By John Rapley
In the celebrated 2004 convention speech in which he introduced himself to America, Barack Obama famously declared he knew nothing of red (Republican) and blue (Democratic) states, he knew only the United States of America. That was then. As Lawrence Powell has detailed in his columns these last two weeks, President Obama lives very much in a land of red and blue states, with little uniting them just now.
A month ago, a few Democrats were getting excited about the still-distant prospect of retaking Congress. After Mitt Romney upended the campaign in the first debate, that hope has receded into the distance. There is little doubt Republicans will hold the House, and narrow the Democratic margin in the Senate. There is even now an outside chance they could retake the Senate. As Lawrence pointed out in yesterday's Gleaner, Mr Obama still has a reasonable chance of winning re-election. However, he is unlikely to have the friendly Congress he would have wanted.
What would then face Mr Obama the day after the election? A rough ride.
In last week's column, I suggested that should he win office, the circumstances of the economy would quickly force Mitt Romney to make hard choices which would anger some of his supporters. Barack Obama will face a different challenge. With the wind blowing Republican at the moment, his Congressional opponents will have little appetite for compromise with the president.
Bear in mind that midterm elections generally go against the administration. If Republicans lose the Presidency in 2012 but gain seats everywhere else, they will immediately be eyeing the 2014 elections. Moreover, if Mitt Romney were to lose the Electoral College vote but win the popular vote, something Larry indicated yesterday is now a distinct possibility, Republicans will be in even less mood to compromise.
budget deal the first item
The first task confronting the incoming president will be to strike a budget deal with Congress that will enable the US to avoid going over the 'fiscal cliff'. Last year, as they fought over a budget agreement on which they couldn't find common ground - Congressional Republicans wanted to cut spending and President Obama wanted to raise taxes on the rich - the two sides agreed a temporary measure to keep the government solvent.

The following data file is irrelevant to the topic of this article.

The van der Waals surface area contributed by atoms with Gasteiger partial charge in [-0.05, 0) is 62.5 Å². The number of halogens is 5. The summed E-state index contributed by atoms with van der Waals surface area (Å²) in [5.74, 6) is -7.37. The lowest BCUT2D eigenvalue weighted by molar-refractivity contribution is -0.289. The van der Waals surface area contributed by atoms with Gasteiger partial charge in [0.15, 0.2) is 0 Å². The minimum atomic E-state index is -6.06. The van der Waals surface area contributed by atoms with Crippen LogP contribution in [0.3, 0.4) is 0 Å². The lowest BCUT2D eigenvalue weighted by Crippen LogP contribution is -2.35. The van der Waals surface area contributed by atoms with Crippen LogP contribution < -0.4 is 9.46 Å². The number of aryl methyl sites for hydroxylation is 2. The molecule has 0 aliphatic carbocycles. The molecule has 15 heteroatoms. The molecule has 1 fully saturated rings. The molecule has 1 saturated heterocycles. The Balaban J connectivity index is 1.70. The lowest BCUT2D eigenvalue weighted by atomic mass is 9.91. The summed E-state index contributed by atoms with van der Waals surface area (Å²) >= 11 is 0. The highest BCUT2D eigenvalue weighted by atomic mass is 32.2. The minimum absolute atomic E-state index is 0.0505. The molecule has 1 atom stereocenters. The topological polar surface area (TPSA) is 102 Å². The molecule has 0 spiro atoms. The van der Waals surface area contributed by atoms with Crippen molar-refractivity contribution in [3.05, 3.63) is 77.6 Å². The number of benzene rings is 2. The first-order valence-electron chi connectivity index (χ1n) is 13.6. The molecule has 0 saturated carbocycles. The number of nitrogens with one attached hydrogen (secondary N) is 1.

They then kicked the can down the road, agreeing a provisional budget until after this election. They agreed that if a new budget deal wasn't reached in the meantime, a set of automatic spending cuts and tax increases would kick in. While sufficient to eliminate the deficit, the economic impact of this fiscal cliff will probably push American back into recession.
The president will be anxious to quickly strike a bargain. President Obama has begun talking of the grand deal on the budget he hopes to make with Congress soon after being re-elected. A few weeks ago, with polls favouring Democrats, Republicans were starting to whisper that they'd have no choice but to work a deal.
no mood to deal
What a difference a few weeks, and some effective campaigning by Mr Romney, have made. Now, with the wind blowing their way, Congressional Republicans might not be in a mood to deal. At a minimum, they will demand steep concessions from the president. He will find it hard to engage in any major spending initiatives. He will find it hard to raise taxes on the rich. The American economy, which needs strong leadership, will probably instead get gridlock. And if that further postpones a strong economic recovery, Republicans will no doubt hope to reap the harvest in two years' time at the midterm elections.
One of the things which this year's campaign has revealed is how deep the fissures in US society are becoming. As the gap between rich and poor grows wider in the country, so too does the ideological canyon get deeper. Barack Obama came to office in 2008 amid great hopes that he could restore some of the civility to US politics. America will likely be anything but civil in the next few years, though, and we may all end up paying the price.
John Rapley is a foreign affairs analyst. Email feedback to firstname.lastname@example.org and email@example.com